That there aren't any chances of educating your consumers. If your market is unprepared, you will fail.
Hi! I’m a data scientist for four years now, and I’m currently working at AdTriba, a marketing attribution tool. I’m somewhere between a data scientist and a programmer, so I’m constantly trying to combine both skills and create something useful. Unfortunately, no project has come to fruition yet. My biggest side project so far was ABBY, a documentation and evaluation service for A/B tests.
My first job was at Jimdo, a website builder company. I did lots of A/B tests there. Even though the concept of an A/B test is simple, it’s not that easy to do it right. And the more tests I evaluated, the more I realized that people neglected documentation of results. In my experience, the results were so valuable because they allowed me to have a knowledge of what worked and what didn’t.
For this reason, I built an internal tool to solve this problem and to evaluate tests automatically. My teammates liked this tool, as they stopped needing to evaluate their tests manually. Instead, they just needed to fire a SQL query, and the tool did the rest. Documentation of A/B test resulted in great benefits, too. It was so much easier to argue on what we did, how it worked and what the next steps were. Also, many co-workers found this documentation useful as a source of inspiration for what they could do next.
Seeing how successful this tool was at Jimdo, I decided (with the permission of my CEO) to turn it into a stand-alone service, called ABBY.io. It took me almost nine months to launch it. Someday after an exhausting coding session, I decided to pull the trigger in a “f*ck it, ship it” moment.
First of all, I posted ABBY to the usual social platforms. Twitter, Hacker News and relevant subreddits, but traffic was modest. Additionally, I had some free credits for Google AdWords, so I used them for a test campaign. The keywords for A/B testing are really expensive, so the campaign didn’t result in many clicks. But the traffic was more targeted than social traffic, so I was able to convert some visitors (ABBY was free-to-use, that helped a lot).
The biggest growth occurred when someone hunted ABBY on ProductHunt. That resulted in about 20k visitors and about 100 sign-ups. ProductHunt has a diverse audience, and ABBY was a niche site, so conversion rate was pretty low. But I was satisfied, as 100 sign-ups were more than I needed to validate the idea of the service.
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I think the main problem was that most people didn’t realize the potential a documentation service for A/B tests has. To make such a service successful, I would have needed to educate the users, and that’s not something you can do before you offer any value to them. A service must provide value right after signing up for it. If it doesn’t, users will abandon it in a blink of an eye.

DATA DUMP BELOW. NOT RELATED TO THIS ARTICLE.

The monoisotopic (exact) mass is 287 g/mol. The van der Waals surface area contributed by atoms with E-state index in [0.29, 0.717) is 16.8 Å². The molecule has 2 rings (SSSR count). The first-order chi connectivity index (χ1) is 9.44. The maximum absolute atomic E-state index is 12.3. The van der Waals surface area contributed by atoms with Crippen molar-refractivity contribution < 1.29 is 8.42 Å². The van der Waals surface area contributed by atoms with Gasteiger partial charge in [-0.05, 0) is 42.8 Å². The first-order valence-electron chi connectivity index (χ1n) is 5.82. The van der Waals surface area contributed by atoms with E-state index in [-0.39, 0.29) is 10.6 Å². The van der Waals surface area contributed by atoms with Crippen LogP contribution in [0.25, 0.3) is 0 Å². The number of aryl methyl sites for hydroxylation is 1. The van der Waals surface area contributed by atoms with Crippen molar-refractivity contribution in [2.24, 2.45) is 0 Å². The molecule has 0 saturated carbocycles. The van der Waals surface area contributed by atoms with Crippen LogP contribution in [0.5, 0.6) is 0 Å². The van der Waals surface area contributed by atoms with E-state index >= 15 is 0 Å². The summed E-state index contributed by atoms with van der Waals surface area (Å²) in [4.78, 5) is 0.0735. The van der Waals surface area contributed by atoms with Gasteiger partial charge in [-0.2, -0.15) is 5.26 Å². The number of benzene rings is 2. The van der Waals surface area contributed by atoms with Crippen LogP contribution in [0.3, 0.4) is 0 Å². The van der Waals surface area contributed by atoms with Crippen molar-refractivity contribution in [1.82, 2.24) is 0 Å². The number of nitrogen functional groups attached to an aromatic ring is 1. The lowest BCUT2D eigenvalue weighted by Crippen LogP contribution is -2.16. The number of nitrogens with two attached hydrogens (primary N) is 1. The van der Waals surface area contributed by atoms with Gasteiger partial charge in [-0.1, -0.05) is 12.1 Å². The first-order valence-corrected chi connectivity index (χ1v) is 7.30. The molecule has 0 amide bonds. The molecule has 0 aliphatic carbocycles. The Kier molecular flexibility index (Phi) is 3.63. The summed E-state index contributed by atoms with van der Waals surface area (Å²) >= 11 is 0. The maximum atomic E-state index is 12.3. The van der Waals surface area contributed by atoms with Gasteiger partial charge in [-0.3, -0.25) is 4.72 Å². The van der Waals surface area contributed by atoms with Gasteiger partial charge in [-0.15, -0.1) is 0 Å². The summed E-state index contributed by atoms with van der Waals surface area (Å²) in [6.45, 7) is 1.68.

I was unaware of how difficult it is to grow a B2B business, even more, if it is a niche product. Also, I was not well prepared for launch; there was no strategy. Promoting a product is hard. Doing so without a plan is virtually impossible.
I think the biggest problem was the competition and the tool landscape in general. You can run A/B tests in Google Analytics which is integrated into nearly every website. If you want to do more serious testing, Optimizely is the standard tool, and they offer end-to-end A/B testing; from design to implementation to evaluation of a test. You can also implement A/B tests completely on your own and use one of the countless free tools to evaluate them.
I would start smaller and gather feedback before building anything. A B2B service is incredibly hard to grow as a side-project or for solopreneurs in general. “Build it, and they will come” is a big fallacy. Finding customers can be incredibly hard. And even more, if your customers are businesses, not individuals.
Also, I tried to do too much with few resources. I only had a handful of hours per week to invest in the project. Combine that with web design, the backend part, promotion, etc. and it’s overwhelming. I considered outsourcing some of this stuff to freelancers. That way I could have focused more on my strengths and avoided getting frustrated.
I learned a lot of things from this project. The most important one was that I need better and faster ways to validate ideas. I worked for months in my little echo chamber without any real outside feedback. It’s hard to stay motivated throughout this phase, and it’s heart-crushing once you hit the outside world and nobody cares about your product.
Also, you don’t just need a product, but a detailed plan on how to promote and grow your business. I didn’t know much about marketing before starting ABBY, and I think a lot of other wannapreneurs have the same issue, but it is necessary to achieve success with your startup.
Start small and find people from your network (or online) who might be good customers. Tell them about your idea and ask them if they would be willing to pay for a service like that. It’s really important to validate your idea quickly and build as little as possible before you know there is a market. In my case, I spent months building a software no one used in the end. That is a depressing experience that you should avoid.
It’s not a business or marketing book, but I’m a huge fan of “Thinking, Fast and Slow” by Daniel Kahneman.
You can learn a lot about the way in which the brain works and apply this knowledge in the business world. Furthermore, you will be able to analyze every startup success story knowing you have just witnessed survivorship bias.
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